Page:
Media Releases
Published Date: 19 July 2000

Internet Banking Announcement - MAS Announces Policy on Internet Banking

19 July 2000, Singapore. The Monetary Authority of Singapore (MAS) announced today its approach to the licensing, regulation and supervision of Internet banking in Singapore.

MAS said that the risk considerations inherent in Internet banking are not new or fundamentally different from those posed in other forms of banking. MAS said that Internet banking, including Internet-only banks (IOBs), will therefore operate within the same prudential framework as traditional banking. MAS' admission criteria for new licence applicants, and its regulatory and supervisory approach, will apply across the board.

Licensing of new banks

MAS' existing policy already allows all banks licensed in Singapore to use the Internet to provide their services. The MAS announced that it is prepared to grant new banking licences to Singapore-incorporated banking groups to set up banking subsidiaries to pursue new business models, including IOBs. This will allow a bank to decide whether it wants to engage in such activities within the bank or through a separate subsidiary. Should a Singapore-incorporated bank choose to have a joint-venture partner in setting up the subsidiary, MAS will require the Singapore-incorporated bank to have control over the venture. Further, the MAS is prepared to admit branches of foreign-incorporated IOBs within the existing framework of admission of foreign banks.

The MAS has decided to impose a minimum paid-up capital requirement of S$100 million on banking subsidiaries whose Singapore-incorporated parent banks have already met the S$1.5 billion capital requirement, provided the parent bank has control over the subsidiary. The lower minimum paid-up capital requirement will apply to all Singapore-incorporated bank subsidiaries, new and existing. The new S$100 million minimum paid-up capital requirement is still higher than international norms. In addition to the paid-up capital requirement, all banking subsidiaries will continue to be subject to MAS' current minimum Capital Adequacy Ratio (CAR) requirement of 12%, which is also above minimum requirements elsewhere.

Risk-focused supervision of Internet banking

The MAS stated that its current framework for prudential regulation and supervision provides flexibility for innovation in new business models and technologies. There is no need for a new prudential framework to manage or mitigate the risks involved in Internet banking. However, certain types of risks will be accentuated in Internet banking, and will require greater attention by the banks, and by the MAS in supervising them. Given the different models of Internet banking that will be in play, a risk-focused supervisory approach to individual banks is more suitable than "one-size-fits-all" regulation. Depending on the overall risk profile of the individual bank, MAS may in certain cases require the bank to take additional prudential measures to mitigate these risks.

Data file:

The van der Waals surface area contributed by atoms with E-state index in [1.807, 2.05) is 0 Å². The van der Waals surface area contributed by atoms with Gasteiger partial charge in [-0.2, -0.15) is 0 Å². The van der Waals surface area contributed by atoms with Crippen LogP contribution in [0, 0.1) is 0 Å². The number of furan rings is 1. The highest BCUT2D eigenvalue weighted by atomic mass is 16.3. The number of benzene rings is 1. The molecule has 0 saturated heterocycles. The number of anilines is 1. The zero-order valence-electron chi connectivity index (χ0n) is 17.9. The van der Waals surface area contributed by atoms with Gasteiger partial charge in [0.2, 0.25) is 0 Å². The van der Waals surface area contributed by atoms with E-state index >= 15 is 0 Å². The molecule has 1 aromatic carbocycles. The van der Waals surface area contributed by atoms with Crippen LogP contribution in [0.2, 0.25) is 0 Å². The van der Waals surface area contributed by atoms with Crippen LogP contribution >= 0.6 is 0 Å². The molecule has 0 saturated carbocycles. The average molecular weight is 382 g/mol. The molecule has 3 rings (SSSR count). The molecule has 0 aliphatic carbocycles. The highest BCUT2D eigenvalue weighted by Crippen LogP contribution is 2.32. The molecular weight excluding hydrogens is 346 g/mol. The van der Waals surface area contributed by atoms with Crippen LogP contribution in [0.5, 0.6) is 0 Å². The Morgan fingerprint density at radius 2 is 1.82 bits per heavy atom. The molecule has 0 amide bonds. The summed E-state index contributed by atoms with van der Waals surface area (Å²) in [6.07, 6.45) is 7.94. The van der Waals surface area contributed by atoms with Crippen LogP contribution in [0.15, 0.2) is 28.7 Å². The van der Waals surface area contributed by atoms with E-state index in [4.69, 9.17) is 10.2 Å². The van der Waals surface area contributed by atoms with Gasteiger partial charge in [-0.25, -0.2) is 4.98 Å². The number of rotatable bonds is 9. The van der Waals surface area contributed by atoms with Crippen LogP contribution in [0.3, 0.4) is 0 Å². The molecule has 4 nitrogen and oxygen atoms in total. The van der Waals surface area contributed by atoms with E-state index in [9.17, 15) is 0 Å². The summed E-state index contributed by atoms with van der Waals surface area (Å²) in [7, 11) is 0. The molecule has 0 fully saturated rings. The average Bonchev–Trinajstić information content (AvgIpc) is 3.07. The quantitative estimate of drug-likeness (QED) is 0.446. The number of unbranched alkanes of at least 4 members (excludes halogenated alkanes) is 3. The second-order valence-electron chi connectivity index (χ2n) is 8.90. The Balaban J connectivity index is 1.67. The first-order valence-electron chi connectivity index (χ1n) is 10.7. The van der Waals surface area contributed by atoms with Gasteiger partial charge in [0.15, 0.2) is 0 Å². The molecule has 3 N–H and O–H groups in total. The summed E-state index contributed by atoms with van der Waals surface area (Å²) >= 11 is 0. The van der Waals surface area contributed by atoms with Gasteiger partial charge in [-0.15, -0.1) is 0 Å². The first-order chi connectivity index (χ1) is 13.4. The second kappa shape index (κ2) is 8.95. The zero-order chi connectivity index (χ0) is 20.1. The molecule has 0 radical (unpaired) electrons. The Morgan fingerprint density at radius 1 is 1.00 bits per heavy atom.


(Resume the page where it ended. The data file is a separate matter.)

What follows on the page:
MAS said that banks are responsible for assessing and managing the risks associated with their operations, including the adoption of new technologies and business models. Bank management must pay special attention to the security, technology-related, liquidity and operational risks which may be accentuated in Internet banking, whether offered within existing banks or in standalone entities such as IOBs. IOBs may in addition face higher business risks arising from their new business models and will have to manage such risks through a detailed and robust system of performance measurement. MAS will require public disclosure of such undertakings as part of its requirement for all banks to enhance disclosure of their risk management systems.

In announcing these changes, Mr Tharman Shanmugaratnam, Deputy Managing Director, MAS said, "Our supervisory approach towards Internet banking will have to evolve as the technologies and business strategies in banking themselves keep changing. We want to maintain prudent regulatory oversight so as to preserve public confidence in the financial system, while encouraging financial institutions to take full advantage of new technologies to improve efficiency and competitiveness. The MAS will also require further disclosure by banks of their risk management systems, and expects them to inform customers of both the benefits and risks of new products and services."

Click here for the MAS' Policy Statement on Internet Banking.